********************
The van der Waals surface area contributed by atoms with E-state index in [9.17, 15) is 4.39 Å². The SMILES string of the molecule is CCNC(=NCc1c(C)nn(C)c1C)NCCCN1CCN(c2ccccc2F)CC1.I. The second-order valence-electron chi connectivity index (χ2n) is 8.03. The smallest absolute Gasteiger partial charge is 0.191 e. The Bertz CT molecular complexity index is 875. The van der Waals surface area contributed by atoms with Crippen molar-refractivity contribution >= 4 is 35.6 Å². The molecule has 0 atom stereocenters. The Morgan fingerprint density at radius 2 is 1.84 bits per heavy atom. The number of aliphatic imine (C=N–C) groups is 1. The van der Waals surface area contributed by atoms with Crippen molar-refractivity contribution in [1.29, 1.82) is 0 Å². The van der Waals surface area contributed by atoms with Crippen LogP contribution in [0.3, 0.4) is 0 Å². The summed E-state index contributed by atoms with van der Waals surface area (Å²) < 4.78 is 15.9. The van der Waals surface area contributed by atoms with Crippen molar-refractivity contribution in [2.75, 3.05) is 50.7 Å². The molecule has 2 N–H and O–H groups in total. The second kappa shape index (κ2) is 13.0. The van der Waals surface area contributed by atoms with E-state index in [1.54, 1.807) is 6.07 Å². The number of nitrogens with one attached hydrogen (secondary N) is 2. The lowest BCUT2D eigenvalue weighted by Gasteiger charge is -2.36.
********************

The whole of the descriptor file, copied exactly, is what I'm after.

The van der Waals surface area contributed by atoms with E-state index in [9.17, 15) is 4.39 Å². The SMILES string of the molecule is CCNC(=NCc1c(C)nn(C)c1C)NCCCN1CCN(c2ccccc2F)CC1.I. The second-order valence-electron chi connectivity index (χ2n) is 8.03. The smallest absolute Gasteiger partial charge is 0.191 e. The Bertz CT molecular complexity index is 875. The van der Waals surface area contributed by atoms with Crippen molar-refractivity contribution >= 4 is 35.6 Å². The molecule has 0 atom stereocenters. The Morgan fingerprint density at radius 2 is 1.84 bits per heavy atom. The number of aliphatic imine (C=N–C) groups is 1. The van der Waals surface area contributed by atoms with Crippen molar-refractivity contribution in [1.29, 1.82) is 0 Å². The van der Waals surface area contributed by atoms with Crippen LogP contribution in [0.3, 0.4) is 0 Å². The summed E-state index contributed by atoms with van der Waals surface area (Å²) < 4.78 is 15.9. The van der Waals surface area contributed by atoms with Crippen molar-refractivity contribution in [2.75, 3.05) is 50.7 Å². The molecule has 2 N–H and O–H groups in total. The second kappa shape index (κ2) is 13.0. The van der Waals surface area contributed by atoms with E-state index in [1.54, 1.807) is 6.07 Å². The number of nitrogens with one attached hydrogen (secondary N) is 2. The lowest BCUT2D eigenvalue weighted by Gasteiger charge is -2.36.